by Kiernan Gallagher, 15 years old
Published with her mother’s permission
Trigger warning: Strong emotional content and suicide method mentioned.
One I never wanted to imagine. But instead, I now live it.
They say it gets easier.
It doesn’t. And I knew that from day one.
It’s been over a year and I still remember everything. I still feel everything.
On September 26, 2019, I didn’t go to bed until four in the morning. I woke up four hours later just to get smacked in the face — reality check, everything actually happened. I’ve never actually told anyone extreme details of the night my dad died by suicide; I promise you, it wasn’t how you thought. It was ten times worse than whatever you’re picturing in your head; ten times worse than whatever you’ve heard; ten times worse than the short story I’ve told.
Of course it’s all traumatizing. But there are so many little parts of the event that are their own traumas. Hearing the shot. The first look. My phone call. Doing laps around my house, just waiting for 911 to finally arrive. Family showing up. The words “Sean has died.”
“Sean has died.” My heart sank to my stomach and my throat ached. All I could do was scream. One thing I thought I knew for certain in that moment was that he was going to live. Everything would one day be okay. I knew that had he lived, it wasn’t all going to be sunshine and rainbows right away, but he wasn’t gonna die and that was all I needed to know. Clearly, I was wrong.
The moment the bullet hit, there was no going back.
But what could’ve gone back and been changed? Why was I so oblivious to what was going to happen? If ever given the ability to go back in time and change my actions, I’d change countless things. My bones ache for him, trying to understand the weight he carried each day. But my heart aches even more trying to understand the real hurt and sadness he felt.
I mentioned small moments of September 25, 2019, that traumatized me. All of this night lingers everywhere. Holidays are broken. Special occasions are broken. Even a random f*&$ing Tuesday is broken.
There are days where I find myself feeling angry at the world, but I have to ask myself if I am actually angry at the world, or if I am angry because my dad is no longer in it. I then remind myself: the world gave me him. The world gave me the privilege of Sean being my dad. The world gave me precious memories that I will forever cherish. Maybe our time was short-lived, but still — the world gave me such an amazing man as my father.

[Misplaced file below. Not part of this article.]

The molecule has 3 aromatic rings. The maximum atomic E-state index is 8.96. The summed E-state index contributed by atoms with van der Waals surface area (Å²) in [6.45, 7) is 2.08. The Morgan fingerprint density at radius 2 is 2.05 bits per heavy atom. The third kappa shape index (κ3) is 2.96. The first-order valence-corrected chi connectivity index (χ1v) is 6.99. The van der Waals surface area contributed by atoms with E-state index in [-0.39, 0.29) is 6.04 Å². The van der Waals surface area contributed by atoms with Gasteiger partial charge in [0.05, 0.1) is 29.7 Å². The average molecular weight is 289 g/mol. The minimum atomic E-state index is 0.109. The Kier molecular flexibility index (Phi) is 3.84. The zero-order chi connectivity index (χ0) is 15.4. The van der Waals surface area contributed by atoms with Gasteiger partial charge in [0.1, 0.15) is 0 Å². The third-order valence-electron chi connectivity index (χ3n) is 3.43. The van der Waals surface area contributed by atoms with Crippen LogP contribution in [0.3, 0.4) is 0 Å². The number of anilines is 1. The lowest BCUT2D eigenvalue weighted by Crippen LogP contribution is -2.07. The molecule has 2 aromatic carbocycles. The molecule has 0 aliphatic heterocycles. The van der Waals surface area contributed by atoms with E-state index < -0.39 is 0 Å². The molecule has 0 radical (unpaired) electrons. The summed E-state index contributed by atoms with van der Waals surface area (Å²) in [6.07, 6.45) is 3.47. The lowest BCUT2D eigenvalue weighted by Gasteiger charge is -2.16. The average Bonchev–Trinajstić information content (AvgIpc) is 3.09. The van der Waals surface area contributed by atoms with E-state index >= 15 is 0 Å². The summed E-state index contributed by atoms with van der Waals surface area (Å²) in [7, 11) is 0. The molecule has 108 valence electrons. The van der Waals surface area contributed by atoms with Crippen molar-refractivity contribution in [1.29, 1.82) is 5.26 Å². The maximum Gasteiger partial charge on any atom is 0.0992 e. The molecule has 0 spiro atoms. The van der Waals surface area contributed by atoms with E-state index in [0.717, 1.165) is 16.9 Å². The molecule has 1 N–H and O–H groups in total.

So many thoughts of him, and what he should’ve been, flow.
Events hurt; he won’t be walking me down the aisle on my wedding day, he won’t be in the crowd at the end of my education journey, he won’t meet his grandkids. But the little things hurt too. He’s not working on the cars or anything and everything else with my brother, not napping on the couch in the living room, or showing off in whatever car he decided to own at the time. My dad was everything, and our relationship was everything.
All of the adversity turns into opportunity, though. It’s not like life was perfect before this, either, so I grew up rather quickly. I’ve learned a lot throughout it all. Here are some of those thoughts:
- Forgive people, not for them, but for you; you’re hurting yourself a lot more when you’re holding on.
- One can never care “too much.” I’ve felt unloved, unlovable, and not cared for — you have no idea how much someone else may feel. Give the people you care for everything. You might regret not caring enough one day.
- By all means, search for the answers to things. Just know that you might not love the answer you find.
- Know your worth and what you deserve. My mom has told me some people are a lifetime, some are a season. She likes to show me the Madea video clip with Tyler Perry where she says, “People are like leaves, branches, and roots.” Some friends haven’t been there through all of this, it’s definitely shown who is a root.
- In the words of Mitch Albom, “death ends a life, not a relationship.” There has not been one day where I didn’t think of my dad. Every day I have to remind myself that he is gone. I can hear the echo of what once was, whether it be his laugh, his voice, his footsteps…
I know that a part of me died when my dad died. But I also know that a whole new maturity level was born. None of this was part of the plan; none of this should’ve happened. But there’s nothing anyone can do. I’ll never forget my dad. Anyone who knew him won’t, either. And I’ll never stop missing him. I hope to see him again one day, but for now… he’s in my dreams. He’s the red cardinal sitting on the fence. He’s the dancing flame on the candle. He’s that one song on the radio. He’s still with me, in spirit — and this I know for certain.